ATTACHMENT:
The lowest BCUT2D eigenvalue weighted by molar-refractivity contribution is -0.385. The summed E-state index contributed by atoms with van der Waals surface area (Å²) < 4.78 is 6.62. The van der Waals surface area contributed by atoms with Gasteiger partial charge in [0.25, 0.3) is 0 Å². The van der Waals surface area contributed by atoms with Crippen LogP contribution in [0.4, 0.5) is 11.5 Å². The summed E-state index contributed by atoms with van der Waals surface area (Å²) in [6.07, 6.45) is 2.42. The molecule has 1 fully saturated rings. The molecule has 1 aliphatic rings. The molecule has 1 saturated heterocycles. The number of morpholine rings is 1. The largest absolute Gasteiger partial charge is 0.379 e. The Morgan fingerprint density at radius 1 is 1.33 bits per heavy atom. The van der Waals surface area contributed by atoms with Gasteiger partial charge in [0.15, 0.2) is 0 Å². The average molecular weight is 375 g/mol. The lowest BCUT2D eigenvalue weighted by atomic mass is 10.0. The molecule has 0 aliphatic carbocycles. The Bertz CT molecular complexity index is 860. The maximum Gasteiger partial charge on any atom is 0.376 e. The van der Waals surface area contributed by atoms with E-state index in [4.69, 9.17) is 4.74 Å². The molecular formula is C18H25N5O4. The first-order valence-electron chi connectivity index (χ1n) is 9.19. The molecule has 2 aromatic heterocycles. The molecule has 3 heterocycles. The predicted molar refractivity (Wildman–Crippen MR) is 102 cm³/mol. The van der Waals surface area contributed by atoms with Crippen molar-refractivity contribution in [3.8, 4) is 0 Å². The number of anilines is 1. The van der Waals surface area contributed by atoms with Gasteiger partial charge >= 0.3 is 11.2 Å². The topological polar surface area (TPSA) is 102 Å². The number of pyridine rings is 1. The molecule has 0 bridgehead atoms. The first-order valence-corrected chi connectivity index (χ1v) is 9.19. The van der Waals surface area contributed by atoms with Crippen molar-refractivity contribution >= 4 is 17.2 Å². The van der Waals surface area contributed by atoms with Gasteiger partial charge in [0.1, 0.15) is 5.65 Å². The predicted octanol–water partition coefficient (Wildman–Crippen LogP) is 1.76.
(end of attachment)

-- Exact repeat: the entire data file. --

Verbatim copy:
The lowest BCUT2D eigenvalue weighted by molar-refractivity contribution is -0.385. The summed E-state index contributed by atoms with van der Waals surface area (Å²) < 4.78 is 6.62. The van der Waals surface area contributed by atoms with Gasteiger partial charge in [0.25, 0.3) is 0 Å². The van der Waals surface area contributed by atoms with Crippen LogP contribution in [0.4, 0.5) is 11.5 Å². The summed E-state index contributed by atoms with van der Waals surface area (Å²) in [6.07, 6.45) is 2.42. The molecule has 1 fully saturated rings. The molecule has 1 aliphatic rings. The molecule has 1 saturated heterocycles. The number of morpholine rings is 1. The largest absolute Gasteiger partial charge is 0.379 e. The Morgan fingerprint density at radius 1 is 1.33 bits per heavy atom. The van der Waals surface area contributed by atoms with Gasteiger partial charge in [0.15, 0.2) is 0 Å². The average molecular weight is 375 g/mol. The lowest BCUT2D eigenvalue weighted by atomic mass is 10.0. The molecule has 0 aliphatic carbocycles. The Bertz CT molecular complexity index is 860. The maximum Gasteiger partial charge on any atom is 0.376 e. The van der Waals surface area contributed by atoms with E-state index in [4.69, 9.17) is 4.74 Å². The molecular formula is C18H25N5O4. The first-order valence-electron chi connectivity index (χ1n) is 9.19. The molecule has 2 aromatic heterocycles. The molecule has 3 heterocycles. The predicted molar refractivity (Wildman–Crippen MR) is 102 cm³/mol. The van der Waals surface area contributed by atoms with Crippen molar-refractivity contribution in [3.8, 4) is 0 Å². The number of anilines is 1. The van der Waals surface area contributed by atoms with Gasteiger partial charge >= 0.3 is 11.2 Å². The topological polar surface area (TPSA) is 102 Å². The number of pyridine rings is 1. The molecule has 0 bridgehead atoms. The first-order valence-corrected chi connectivity index (χ1v) is 9.19. The van der Waals surface area contributed by atoms with Crippen molar-refractivity contribution >= 4 is 17.2 Å². The van der Waals surface area contributed by atoms with Gasteiger partial charge in [0.1, 0.15) is 5.65 Å². The predicted octanol–water partition coefficient (Wildman–Crippen LogP) is 1.76.